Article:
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USB 2.0 PHY on 40nm!What's the big deal?

Posted: 18 Dec 2008 ?? ?Print Version ?Bookmark and Share

Keywords:USB 2.0? PHY? 40nm?

By Navraj Nandra
The Eyes Have It

So what's the deal? If you look at USB 2.0 connector it has 4 pins: Dplus, Dminus, GND and 5V. For an embedded USB 2.0 PHY, the 5 V must be supported on the semiconductor technology that the rest of the chip uses. Today this is 65 or even 40 nm with 2.5 V or 1.8 V oxide. So the challenge is to build a circuit that can support 5V using a transistor, in the case of 40 nm, that has been only been rated to 1.8 V.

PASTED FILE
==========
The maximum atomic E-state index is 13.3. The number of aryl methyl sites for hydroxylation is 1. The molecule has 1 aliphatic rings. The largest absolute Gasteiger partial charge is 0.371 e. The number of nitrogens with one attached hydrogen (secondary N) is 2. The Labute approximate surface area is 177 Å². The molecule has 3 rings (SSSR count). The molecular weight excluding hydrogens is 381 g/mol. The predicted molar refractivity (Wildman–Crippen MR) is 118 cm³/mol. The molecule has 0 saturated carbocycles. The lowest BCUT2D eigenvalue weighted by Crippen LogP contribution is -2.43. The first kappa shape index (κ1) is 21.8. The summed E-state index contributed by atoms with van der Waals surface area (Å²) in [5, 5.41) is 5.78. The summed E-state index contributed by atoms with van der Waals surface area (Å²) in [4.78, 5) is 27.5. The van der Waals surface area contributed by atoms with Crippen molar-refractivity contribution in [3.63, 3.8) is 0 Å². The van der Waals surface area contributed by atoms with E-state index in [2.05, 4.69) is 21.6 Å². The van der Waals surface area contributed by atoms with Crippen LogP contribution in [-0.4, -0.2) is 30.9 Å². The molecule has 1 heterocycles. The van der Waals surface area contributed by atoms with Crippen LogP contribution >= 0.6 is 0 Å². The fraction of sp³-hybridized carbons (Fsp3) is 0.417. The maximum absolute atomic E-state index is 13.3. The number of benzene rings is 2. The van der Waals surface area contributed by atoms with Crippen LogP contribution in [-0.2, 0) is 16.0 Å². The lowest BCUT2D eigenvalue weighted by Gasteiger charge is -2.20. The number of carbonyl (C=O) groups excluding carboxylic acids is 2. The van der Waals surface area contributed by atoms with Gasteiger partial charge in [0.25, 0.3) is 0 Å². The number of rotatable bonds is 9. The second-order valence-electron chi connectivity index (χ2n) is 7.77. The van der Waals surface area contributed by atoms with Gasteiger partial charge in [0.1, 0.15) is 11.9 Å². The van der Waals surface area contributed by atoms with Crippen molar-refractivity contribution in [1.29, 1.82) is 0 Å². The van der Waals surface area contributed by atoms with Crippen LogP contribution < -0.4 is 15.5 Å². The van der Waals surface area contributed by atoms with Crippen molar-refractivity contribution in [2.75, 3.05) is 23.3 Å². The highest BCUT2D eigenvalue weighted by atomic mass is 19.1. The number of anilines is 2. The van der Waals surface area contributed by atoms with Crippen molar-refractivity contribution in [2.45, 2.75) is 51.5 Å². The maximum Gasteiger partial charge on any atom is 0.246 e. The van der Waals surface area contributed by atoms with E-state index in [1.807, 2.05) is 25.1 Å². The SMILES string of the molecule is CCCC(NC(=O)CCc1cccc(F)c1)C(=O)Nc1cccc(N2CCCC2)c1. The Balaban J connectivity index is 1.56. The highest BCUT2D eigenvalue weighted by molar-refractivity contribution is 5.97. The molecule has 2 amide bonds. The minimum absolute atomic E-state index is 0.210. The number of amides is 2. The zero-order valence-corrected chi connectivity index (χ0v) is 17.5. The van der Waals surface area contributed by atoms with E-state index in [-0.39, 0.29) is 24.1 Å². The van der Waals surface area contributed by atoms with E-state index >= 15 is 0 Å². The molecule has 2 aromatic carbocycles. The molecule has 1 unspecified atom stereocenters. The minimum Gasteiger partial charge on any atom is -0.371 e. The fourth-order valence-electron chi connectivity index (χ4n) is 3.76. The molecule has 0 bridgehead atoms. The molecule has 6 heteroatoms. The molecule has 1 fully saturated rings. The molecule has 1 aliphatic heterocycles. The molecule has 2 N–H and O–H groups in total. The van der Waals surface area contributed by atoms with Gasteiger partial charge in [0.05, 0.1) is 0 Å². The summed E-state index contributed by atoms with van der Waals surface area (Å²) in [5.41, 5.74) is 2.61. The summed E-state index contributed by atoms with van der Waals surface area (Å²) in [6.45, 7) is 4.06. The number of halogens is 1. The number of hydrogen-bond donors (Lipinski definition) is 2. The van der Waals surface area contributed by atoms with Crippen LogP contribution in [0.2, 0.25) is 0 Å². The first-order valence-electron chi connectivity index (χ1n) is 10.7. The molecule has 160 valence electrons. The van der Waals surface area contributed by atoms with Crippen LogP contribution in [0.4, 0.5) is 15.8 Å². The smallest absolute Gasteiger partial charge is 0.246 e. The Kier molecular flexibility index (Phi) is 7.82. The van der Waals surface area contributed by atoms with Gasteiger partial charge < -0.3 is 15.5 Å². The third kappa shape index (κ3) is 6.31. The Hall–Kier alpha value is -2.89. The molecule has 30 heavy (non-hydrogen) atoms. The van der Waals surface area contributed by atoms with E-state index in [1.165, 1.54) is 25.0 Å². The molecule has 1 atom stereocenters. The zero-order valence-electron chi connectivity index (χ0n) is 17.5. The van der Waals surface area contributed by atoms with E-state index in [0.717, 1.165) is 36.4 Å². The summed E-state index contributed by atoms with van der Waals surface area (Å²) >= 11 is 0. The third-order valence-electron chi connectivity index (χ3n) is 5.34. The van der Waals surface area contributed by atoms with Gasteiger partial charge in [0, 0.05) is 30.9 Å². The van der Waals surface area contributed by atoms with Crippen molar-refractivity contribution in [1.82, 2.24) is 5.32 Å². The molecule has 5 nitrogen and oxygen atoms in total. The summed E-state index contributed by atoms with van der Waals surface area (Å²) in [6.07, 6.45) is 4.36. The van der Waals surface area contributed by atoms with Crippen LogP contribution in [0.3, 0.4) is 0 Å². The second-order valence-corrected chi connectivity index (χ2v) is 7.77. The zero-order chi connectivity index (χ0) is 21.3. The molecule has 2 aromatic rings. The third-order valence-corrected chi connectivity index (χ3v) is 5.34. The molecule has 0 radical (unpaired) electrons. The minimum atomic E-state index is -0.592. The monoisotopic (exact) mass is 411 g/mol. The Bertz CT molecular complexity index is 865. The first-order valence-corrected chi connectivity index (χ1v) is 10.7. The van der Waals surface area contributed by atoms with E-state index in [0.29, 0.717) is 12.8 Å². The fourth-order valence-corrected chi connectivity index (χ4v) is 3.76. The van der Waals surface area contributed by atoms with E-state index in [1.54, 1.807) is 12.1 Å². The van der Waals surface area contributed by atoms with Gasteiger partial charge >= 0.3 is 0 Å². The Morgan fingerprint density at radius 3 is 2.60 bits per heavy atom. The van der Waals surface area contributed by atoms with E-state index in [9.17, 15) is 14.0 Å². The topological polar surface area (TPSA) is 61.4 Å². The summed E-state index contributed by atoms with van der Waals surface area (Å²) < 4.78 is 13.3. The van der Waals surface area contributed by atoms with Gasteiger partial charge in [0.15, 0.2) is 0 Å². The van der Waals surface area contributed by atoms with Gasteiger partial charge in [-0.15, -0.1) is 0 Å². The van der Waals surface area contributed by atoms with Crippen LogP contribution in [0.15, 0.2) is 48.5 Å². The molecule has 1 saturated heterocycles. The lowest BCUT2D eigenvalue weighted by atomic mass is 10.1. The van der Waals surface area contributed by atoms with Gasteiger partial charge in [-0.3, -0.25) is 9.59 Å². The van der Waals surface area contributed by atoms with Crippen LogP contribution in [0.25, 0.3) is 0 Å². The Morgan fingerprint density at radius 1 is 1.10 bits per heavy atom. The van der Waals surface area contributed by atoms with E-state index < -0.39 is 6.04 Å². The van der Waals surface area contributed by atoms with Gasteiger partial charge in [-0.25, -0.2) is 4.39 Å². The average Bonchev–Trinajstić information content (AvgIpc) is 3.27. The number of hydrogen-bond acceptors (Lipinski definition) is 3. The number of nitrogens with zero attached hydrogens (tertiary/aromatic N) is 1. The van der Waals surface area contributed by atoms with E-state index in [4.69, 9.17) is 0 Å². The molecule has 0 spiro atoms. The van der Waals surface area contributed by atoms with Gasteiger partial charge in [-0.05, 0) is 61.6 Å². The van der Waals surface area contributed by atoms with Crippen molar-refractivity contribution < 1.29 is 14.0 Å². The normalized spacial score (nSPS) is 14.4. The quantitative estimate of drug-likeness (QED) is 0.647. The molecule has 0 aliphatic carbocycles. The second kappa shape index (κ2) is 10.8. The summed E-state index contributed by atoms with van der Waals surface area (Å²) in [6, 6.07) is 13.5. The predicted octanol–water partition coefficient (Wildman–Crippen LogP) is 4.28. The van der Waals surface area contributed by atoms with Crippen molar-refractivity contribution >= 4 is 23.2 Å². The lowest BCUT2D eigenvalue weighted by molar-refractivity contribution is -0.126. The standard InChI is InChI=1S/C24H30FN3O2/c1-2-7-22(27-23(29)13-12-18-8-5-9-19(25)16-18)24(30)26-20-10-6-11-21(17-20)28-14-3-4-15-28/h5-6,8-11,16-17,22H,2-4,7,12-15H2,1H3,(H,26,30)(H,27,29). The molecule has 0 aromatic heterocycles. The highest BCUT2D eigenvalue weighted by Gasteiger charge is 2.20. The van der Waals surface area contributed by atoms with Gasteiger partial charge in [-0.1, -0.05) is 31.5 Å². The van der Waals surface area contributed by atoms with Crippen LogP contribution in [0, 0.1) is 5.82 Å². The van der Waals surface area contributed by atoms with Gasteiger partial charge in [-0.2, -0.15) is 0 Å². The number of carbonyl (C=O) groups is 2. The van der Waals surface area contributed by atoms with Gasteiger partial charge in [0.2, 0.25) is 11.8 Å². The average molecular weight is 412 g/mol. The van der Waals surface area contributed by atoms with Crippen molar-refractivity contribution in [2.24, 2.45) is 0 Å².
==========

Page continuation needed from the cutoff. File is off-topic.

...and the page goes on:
This requirement together with all the other electrical specifications is documented by the USB Implementers Forum. A couple of months ago we took our first USB 2.0 PHY test-chip design on TSMC's 40 nm process using 1.8 V native devices to the USB sanctioned testing lab. We ran the 5 V short tolerance test for the required 24 hours. We passed this test and met all the other electrical requirements - meaning that the USB 2.0 PHY is certified to meet all the electrical requirements including 5 V tolerance. (http://synopsys.mediaroom.com/index.php?s=43&item=636)

So the question is´how did we do it? Well, come to my tutorial at the next SNUG and all will be revealed. (Well not quite all´just enough!)

- Navraj Nandra is part of the Synopsys OpenCommunity.org. His blog, The Eyes Have It, discusses all things related to mixed-signal PHY IP such as the latest trends, design challenges and anything that may be controversial.





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